Greek-Turkish relations and answers to 20 critical questions - Wishevoke

Greek-Turkish relations and answers to 20 critical questions

The literature dealing with Greek-Turkish relations is extensive and covers a wide spectrum, including the history of the Greek-Turkish conflicts, the legal dimension of these disputes, the role of the third factor, the broader geopolitical context to which the belong to both actors involved. but also the options for Greek diplomacy.

Despite the rich bibliography, a project that would clearly and succinctly identify the basic strategic parameters of Greek-Turkish relations (geography/geopolitical Vorostism, history, economics, military power, military technology, alliances, etc.) was missing from the existing bibliography. The book is aimed at the general public, is written in simple language and serves as a strategic guide for Greek-Turkish relations.

Professors Athanasios Platias and Konstantinos Koliopoulos have laid out the conceptual framework of the 50 Rules of Strategy in their previous work (see The Art of Strategy, Athens, Diaulos Publications, 2021) and now apply these rules to the case study of Greek-Turkish relations. The transition from the theoretical to the empirical occurs in two stages. In the first phase, the analysis of the rules is carried out in a concise but intelligent way (the analysis of each rule deliberately does not exceed the length of a page). These rules decipher the logic of the strategy, its functioning and are based on a deep and realistic view of international relations, but also on a rough reading of the Greek-Turkish reality as it has been formed in the last decades. Based on the teachings of the classics – Thucydides, Sun Tzu, Machiavelli and Clausewitz – the authors outline a solid interpretive framework for strategic thinking. The rules include, but are not limited to, leadership, geography, morale, logistics, information, economy of force, risk and deception. The rules reflect truths documented not only in the laboratory of history, but also in the context of the Greek-Turkish confrontation.

However, the authors do not limit themselves to formulating the 50 rules, but also analyze central questions in the form of 20 questions and answers. Although some of these questions have been in public discourse for decades, the authors provide a rational framework for analysis and interpretation based on historical experiences from both Greek-Turkish and international practice.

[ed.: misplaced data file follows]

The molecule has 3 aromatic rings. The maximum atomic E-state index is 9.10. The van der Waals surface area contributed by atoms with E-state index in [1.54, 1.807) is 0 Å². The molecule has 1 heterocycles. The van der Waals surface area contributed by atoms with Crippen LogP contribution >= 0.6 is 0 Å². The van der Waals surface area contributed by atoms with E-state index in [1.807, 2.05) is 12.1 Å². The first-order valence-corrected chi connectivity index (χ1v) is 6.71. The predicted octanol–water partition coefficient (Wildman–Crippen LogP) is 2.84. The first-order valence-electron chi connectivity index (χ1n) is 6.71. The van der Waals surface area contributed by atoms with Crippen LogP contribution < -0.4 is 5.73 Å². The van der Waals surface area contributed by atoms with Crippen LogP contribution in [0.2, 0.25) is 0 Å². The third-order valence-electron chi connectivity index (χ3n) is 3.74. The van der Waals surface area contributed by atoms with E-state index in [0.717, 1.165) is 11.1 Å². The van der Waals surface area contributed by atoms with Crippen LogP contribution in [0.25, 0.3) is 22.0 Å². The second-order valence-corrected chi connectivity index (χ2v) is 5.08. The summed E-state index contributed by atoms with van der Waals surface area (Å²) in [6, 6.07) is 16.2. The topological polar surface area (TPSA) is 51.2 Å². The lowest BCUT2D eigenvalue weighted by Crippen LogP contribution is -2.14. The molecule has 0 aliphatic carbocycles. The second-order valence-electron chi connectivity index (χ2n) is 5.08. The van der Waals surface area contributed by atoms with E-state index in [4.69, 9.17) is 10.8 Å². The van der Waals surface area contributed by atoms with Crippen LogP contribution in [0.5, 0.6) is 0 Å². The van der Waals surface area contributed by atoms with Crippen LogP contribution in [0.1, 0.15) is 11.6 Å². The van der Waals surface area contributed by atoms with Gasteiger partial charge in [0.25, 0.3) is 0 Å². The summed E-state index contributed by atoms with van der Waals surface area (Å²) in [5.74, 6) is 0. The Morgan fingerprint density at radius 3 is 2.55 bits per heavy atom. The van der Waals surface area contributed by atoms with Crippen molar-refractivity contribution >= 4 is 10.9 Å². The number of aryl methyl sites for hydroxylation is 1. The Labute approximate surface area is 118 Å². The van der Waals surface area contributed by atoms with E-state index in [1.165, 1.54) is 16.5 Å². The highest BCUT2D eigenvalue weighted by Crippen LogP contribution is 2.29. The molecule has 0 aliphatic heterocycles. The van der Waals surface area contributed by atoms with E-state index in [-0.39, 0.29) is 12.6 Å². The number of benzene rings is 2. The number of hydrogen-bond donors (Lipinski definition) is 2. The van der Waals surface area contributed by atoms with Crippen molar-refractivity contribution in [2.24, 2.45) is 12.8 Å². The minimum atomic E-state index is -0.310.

The geopolitical orientation of Turkey, the role of the US in a possible Greek-Turkish crisis/conflict, demystifying the Europeanization of Turkey, the choice of first strike, the need to strengthen resilience and strategic communications, the importance of air control, demographics and Greece’s economic constraints, the risks arising from Ankara’s latent nuclearization, and the logic of balancing a revisionist Turkey are issues that have preoccupied Greek political life for decades. Finally, the above analysis is accompanied by an extensive appendix with 16 maps showing the Turkish claims (coastal shelf, EEZ, the “Blue Homeland” doctrine, the Turkish-Libyan memorandum regarding the hydrocarbon exploration license, etc.). This book does not limit itself to simple and popular interpretations, but asks difficult questions in the form of dark scenarios and offers alternative suggestions. By combining theory and practice, this book offers a fruitful reflection on the strategic decisions of Greece’s political leadership and is a reference work in the relevant literature.

Andreas N. Liaropoulos, Associate Professor, Department of International and European Studies, University of Piraeus

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